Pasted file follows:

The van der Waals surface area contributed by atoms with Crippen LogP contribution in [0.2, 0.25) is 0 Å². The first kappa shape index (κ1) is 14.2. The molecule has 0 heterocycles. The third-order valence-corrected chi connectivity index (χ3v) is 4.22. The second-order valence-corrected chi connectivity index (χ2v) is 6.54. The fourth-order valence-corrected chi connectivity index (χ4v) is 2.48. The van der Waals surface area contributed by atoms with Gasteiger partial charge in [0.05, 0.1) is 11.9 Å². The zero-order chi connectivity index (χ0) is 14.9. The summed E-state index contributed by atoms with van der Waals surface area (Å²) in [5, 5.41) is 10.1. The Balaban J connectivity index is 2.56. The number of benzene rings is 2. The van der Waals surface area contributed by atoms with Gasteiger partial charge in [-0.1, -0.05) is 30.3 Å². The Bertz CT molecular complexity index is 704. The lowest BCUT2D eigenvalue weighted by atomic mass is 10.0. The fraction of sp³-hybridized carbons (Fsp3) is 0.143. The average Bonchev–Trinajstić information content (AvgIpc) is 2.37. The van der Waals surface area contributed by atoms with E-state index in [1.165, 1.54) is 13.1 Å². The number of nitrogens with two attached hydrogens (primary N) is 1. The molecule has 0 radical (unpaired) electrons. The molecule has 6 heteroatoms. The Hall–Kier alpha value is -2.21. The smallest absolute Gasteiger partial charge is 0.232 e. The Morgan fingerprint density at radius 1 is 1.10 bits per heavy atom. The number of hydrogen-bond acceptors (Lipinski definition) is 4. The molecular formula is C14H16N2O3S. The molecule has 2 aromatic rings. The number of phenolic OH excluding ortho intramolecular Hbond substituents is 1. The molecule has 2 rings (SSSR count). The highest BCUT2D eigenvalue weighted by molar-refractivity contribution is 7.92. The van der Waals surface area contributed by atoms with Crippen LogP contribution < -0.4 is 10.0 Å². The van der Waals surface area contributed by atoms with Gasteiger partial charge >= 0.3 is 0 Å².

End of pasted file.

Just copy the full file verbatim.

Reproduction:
The van der Waals surface area contributed by atoms with Crippen LogP contribution in [0.2, 0.25) is 0 Å². The first kappa shape index (κ1) is 14.2. The molecule has 0 heterocycles. The third-order valence-corrected chi connectivity index (χ3v) is 4.22. The second-order valence-corrected chi connectivity index (χ2v) is 6.54. The fourth-order valence-corrected chi connectivity index (χ4v) is 2.48. The van der Waals surface area contributed by atoms with Gasteiger partial charge in [0.05, 0.1) is 11.9 Å². The zero-order chi connectivity index (χ0) is 14.9. The summed E-state index contributed by atoms with van der Waals surface area (Å²) in [5, 5.41) is 10.1. The Balaban J connectivity index is 2.56. The number of benzene rings is 2. The van der Waals surface area contributed by atoms with Gasteiger partial charge in [-0.1, -0.05) is 30.3 Å². The Bertz CT molecular complexity index is 704. The lowest BCUT2D eigenvalue weighted by atomic mass is 10.0. The fraction of sp³-hybridized carbons (Fsp3) is 0.143. The average Bonchev–Trinajstić information content (AvgIpc) is 2.37. The van der Waals surface area contributed by atoms with E-state index in [1.165, 1.54) is 13.1 Å². The number of nitrogens with two attached hydrogens (primary N) is 1. The molecule has 0 radical (unpaired) electrons. The molecule has 6 heteroatoms. The Hall–Kier alpha value is -2.21. The smallest absolute Gasteiger partial charge is 0.232 e. The Morgan fingerprint density at radius 1 is 1.10 bits per heavy atom. The number of hydrogen-bond acceptors (Lipinski definition) is 4. The molecular formula is C14H16N2O3S. The molecule has 2 aromatic rings. The number of phenolic OH excluding ortho intramolecular Hbond substituents is 1. The molecule has 2 rings (SSSR count). The highest BCUT2D eigenvalue weighted by molar-refractivity contribution is 7.92. The van der Waals surface area contributed by atoms with Crippen LogP contribution < -0.4 is 10.0 Å². The van der Waals surface area contributed by atoms with Gasteiger partial charge >= 0.3 is 0 Å².